We will try not to leave such a long gap between this and next blog, Bob’s back from leave soon so fingers crossed!

Mothless, well Almost

Yesterday I ran a “Moth event” at Blashford, unfortunately I forgot to tell the moths and there were probably more human participants than moths! Usually late August is a good time for catching large numbers of moths, but big catches require warm, calm nights following warm settled days. What we had was a windy, mostly clear night following a rather stormy day.

Luckily the day got more settled as it went on, at least until late afternoon anyway. This brought out good numbers of insects, including as many dragonflies as I have seen this year. Around the reserve I saw several brown hawker, southern and migrant hawkers, an egg-laying emperor dragonfly and a fair few common darter. Damselflies included common blue, azure, red-eyed, small red-eyed and blue-tailed.

Butterflies were rather fewer, most that I saw were whites, with all three common species near the Centre. Out on the reserve a few meadow brown and gatekeeper are still flying and speckled wood are increasing again. Near the Lapwing hide I saw both red admiral and painted lady, perhaps indicating some continued arrival of passage insects.

The sunshine in the middle of the day brought out reptiles as well and I saw two grass snake and an adder. The adder was very fat and I suspect a female which will shortly be giving birth, since adders have live young rather than laying eggs as grass snakes do.

adder

adder

I have heard reports of wasp spider being seen around the reserve recently and today I finally saw one.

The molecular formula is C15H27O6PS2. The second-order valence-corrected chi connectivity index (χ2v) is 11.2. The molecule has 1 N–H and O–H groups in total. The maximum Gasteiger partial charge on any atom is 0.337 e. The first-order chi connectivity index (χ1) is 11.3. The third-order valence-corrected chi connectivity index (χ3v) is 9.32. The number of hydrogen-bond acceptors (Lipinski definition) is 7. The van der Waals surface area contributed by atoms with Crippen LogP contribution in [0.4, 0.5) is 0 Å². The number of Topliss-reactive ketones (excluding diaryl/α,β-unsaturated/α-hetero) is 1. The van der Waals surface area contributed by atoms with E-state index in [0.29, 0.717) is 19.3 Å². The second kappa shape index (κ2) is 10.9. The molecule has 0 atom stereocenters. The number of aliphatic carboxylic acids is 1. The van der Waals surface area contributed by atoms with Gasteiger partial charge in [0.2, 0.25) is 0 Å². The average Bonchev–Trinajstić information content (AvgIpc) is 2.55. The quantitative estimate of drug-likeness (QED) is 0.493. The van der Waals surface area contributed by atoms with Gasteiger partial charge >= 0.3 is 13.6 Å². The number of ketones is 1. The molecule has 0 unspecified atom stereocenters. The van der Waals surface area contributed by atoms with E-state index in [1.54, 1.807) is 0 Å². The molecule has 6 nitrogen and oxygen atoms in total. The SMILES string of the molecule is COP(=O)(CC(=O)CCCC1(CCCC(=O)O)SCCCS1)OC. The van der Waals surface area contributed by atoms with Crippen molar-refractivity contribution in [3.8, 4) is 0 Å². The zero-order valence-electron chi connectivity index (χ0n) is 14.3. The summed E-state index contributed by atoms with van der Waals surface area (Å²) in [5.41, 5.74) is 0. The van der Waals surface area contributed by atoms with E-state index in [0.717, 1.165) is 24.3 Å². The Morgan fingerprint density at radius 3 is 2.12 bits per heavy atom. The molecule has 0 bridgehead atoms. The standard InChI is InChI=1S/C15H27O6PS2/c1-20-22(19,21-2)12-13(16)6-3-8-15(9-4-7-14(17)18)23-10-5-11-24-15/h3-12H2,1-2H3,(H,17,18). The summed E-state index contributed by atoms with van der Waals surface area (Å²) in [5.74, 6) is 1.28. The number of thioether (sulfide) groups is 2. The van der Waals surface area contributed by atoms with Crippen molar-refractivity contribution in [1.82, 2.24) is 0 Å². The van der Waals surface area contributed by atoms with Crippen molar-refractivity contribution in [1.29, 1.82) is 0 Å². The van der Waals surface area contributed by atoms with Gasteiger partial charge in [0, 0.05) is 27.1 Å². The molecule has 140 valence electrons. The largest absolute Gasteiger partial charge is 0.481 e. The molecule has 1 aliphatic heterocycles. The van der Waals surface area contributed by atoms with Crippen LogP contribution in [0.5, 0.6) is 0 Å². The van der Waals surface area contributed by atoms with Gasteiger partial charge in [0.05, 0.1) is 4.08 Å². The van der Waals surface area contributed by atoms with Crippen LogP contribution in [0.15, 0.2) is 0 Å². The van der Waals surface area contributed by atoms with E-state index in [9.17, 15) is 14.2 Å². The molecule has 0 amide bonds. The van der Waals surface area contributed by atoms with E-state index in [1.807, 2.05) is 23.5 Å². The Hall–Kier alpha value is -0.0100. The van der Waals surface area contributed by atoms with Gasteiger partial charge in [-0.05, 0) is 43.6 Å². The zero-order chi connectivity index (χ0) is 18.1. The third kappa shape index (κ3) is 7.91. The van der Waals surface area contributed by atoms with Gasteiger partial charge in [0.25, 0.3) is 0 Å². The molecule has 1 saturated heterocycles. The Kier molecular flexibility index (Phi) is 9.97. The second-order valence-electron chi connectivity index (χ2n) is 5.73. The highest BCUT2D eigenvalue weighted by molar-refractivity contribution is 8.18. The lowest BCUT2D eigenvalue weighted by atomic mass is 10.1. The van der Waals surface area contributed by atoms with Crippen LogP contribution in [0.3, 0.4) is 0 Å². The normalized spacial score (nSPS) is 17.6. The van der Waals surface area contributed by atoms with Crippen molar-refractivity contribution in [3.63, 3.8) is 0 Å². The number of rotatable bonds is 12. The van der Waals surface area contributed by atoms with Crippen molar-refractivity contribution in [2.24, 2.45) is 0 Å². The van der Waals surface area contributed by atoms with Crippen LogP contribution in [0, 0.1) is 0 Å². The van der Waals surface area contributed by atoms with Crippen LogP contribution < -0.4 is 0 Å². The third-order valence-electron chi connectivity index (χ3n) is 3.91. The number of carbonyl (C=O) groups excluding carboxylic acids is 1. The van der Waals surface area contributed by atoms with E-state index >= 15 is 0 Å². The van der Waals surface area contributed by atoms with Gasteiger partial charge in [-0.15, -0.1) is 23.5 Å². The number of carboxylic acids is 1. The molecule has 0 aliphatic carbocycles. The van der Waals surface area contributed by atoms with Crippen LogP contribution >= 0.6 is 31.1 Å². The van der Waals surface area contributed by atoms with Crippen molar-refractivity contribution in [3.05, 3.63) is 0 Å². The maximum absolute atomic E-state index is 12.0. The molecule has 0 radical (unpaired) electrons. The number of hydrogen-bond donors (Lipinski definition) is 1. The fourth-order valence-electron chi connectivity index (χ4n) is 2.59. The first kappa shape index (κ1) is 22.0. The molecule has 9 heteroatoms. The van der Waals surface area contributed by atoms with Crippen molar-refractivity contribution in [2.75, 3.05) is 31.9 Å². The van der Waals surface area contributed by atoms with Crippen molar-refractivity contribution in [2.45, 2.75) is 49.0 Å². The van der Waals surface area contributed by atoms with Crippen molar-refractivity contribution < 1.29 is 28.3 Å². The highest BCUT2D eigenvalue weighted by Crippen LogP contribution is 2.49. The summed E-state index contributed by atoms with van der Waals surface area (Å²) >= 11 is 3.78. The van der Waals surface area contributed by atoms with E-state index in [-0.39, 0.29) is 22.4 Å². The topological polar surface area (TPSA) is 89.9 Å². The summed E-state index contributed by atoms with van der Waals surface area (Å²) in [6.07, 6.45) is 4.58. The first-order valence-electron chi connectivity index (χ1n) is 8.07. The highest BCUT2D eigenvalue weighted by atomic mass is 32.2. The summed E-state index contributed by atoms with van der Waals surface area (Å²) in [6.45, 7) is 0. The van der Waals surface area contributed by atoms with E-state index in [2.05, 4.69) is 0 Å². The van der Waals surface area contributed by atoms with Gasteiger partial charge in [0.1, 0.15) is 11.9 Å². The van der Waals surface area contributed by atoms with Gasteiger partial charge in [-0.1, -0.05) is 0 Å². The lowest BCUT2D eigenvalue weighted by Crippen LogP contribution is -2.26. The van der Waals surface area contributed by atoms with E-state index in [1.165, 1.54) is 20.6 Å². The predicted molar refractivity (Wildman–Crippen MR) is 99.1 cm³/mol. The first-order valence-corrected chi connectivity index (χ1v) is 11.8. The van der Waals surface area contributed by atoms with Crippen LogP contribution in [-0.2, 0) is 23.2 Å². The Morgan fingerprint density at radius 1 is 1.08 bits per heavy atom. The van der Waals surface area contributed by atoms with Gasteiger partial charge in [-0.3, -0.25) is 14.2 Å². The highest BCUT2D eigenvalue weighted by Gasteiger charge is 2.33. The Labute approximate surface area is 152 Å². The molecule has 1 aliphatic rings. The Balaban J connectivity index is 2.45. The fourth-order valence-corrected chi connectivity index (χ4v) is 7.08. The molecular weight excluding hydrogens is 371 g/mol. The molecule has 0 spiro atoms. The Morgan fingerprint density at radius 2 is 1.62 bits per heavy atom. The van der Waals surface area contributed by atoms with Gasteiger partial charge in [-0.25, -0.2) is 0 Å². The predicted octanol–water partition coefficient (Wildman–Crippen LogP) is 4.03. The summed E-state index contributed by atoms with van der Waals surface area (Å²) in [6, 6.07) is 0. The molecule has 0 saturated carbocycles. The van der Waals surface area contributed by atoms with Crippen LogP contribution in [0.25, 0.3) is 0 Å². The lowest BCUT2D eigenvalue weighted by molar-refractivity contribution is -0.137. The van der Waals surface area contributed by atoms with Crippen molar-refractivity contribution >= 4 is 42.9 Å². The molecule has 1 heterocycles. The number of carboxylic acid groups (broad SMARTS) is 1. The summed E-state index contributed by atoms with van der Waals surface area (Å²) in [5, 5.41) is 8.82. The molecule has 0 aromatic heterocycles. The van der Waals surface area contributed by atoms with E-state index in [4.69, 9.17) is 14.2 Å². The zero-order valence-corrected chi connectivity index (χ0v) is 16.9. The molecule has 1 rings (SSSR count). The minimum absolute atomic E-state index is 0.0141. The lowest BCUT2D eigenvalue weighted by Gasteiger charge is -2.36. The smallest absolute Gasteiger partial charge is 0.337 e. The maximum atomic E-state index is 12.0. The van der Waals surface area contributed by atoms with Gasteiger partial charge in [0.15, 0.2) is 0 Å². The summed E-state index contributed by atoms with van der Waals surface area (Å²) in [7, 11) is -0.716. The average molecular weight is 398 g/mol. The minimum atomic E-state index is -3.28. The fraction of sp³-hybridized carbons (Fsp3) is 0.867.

wasp spider

wasp spider

This is a female, the males are much, much smaller and wander about seeking the females.

I had hoped for a few different birds, following the rough weather, perhaps a few terns, but there was little change form the past week. A few extra waders were the best that could be found, 2 dunlin, 2 oystercatcher, 2 common sandpiper, 1 redshank and the pick of the day, 3 greenshank, although they only flew through. There are starting to be a few more ducks around, I saw 8 shoveler and 3 teal, but there are still no wigeon on the reserve, although they should not be far away. Away for the water looking up there were 2 raven, and single hobby and peregrine. Whilst low over the water before the day warmed there were 1000+ sand martin and c200 house martin.

Perhaps the sighting of the day for many visitors though was the female roe deer that spent part of the morning in front of the Woodland hide.

roe deer at Woodland hide 3

roe deer doe at the Woodland hide

 

A Damp Day

The day started slightly damp and got much wetter, any hopes I may have had that the rain would bring in some passing birds were dashed by the fact that the wind was a light northerly, rather than the wished for southerly. The result was a day on which I was inside for more or less the whole day, the poor weather and not being outside meant,  unsurprisingly, that I saw very little. I did manage to get one picture of a redshank in the rain in the morning when I arrived though, the rain on its back is testament to the waterproof quality of well maintained feathers.

a wet redshank

a wet redshank

Blashford Rarities